Meeting on Bluffton development fees ends without agreement

A three-and-a-half-hour negotiation between the town of Bluffton and a Kansas bank that foreclosed on the Village at Verdier, a residential and commercial project on S.C. 170, ended without agreement Wednesday on the bank's outstanding debts to the town.

Officials from the Security Bank of Kansas City, who are developing the 125-acre property, owe the town $184,000 in payments dating back to December 2008. That's because the area is in a tax increment finance district, in which the developers get special concessions from the town in exchange for annual administrative fees and fees in lieu of taxes.

Bank officials asked the town's Negotiating Committee to reduce that amount to $114,000 in exchange for a donation of three acres for the S.C. 170 widening project and other concessions.

The committee, however, held firm to the $184,000 amount outlined in the agreement with the original developer when the project was first negotiated in 2002.

The bank says the amount should be reduced because there has not been significant development on the property which would require the services the town provides in exchange for the fee.

"Our position is that the reason the fee in lieu began five years ... was because it was the intent of all parties that there would be significant if not complete development on the property," said Matt Rowe, the local representative of the Security Bank of Kansas City. "But we find ourselves at the same place when the original development was planned."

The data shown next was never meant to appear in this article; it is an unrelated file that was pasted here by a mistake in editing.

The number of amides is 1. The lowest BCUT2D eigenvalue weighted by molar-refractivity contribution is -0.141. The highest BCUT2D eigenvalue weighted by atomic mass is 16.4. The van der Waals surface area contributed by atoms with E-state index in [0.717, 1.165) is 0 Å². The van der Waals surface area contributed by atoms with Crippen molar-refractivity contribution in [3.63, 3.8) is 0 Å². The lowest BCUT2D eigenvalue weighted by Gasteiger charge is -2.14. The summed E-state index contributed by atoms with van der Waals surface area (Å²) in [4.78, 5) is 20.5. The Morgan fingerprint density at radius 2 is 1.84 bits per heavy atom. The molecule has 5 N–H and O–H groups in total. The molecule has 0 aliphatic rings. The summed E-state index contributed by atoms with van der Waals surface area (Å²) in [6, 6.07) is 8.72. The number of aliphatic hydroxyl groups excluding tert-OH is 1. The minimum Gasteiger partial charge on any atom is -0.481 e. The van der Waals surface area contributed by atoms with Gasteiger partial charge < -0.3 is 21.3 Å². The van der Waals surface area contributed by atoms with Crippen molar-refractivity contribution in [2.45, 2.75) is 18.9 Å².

The committee offered to charge fees based on building activity rather than a flat yearly fee as development picks up, but only after the bank pays what the town says it owes.

"Other developers are not developing because of the economy so we just can't continue to go in to arrears," said committee chairman and mayor pro-tem Fred Hamilton. "This developer has some new life and has the ability to pay because they do have some activities that are coming on board."

To date, 20 residential units have been constructed on the property, two of which have been sold. There has not been any significant commercial development.

In exchange for reducing the amount owed, the bank also was prepared to agree to adhere to strict environmental standards where the property borders the Okatie Regional Park. It agreed to the town's request for 30,000 square feet of civic space and a public access trail to the park.

Th bank asked to use $50,000 set aside in an escrow fund for a traffic light as credit in paying off the debt and said they could write the check for the remainder as soon as today.

Both parties must come to an agreement onoutstanding fees before the bank can amend its plan for the property. The latest version includes more commercial development and less residential development than originally outlined.

The town's Growth Management staff and planning commission have recommended the bank clearly define public spaces and street networks in the Village at Verdier and include a road parallel to S.C. 170 to reduce traffic before town council approves the new plan.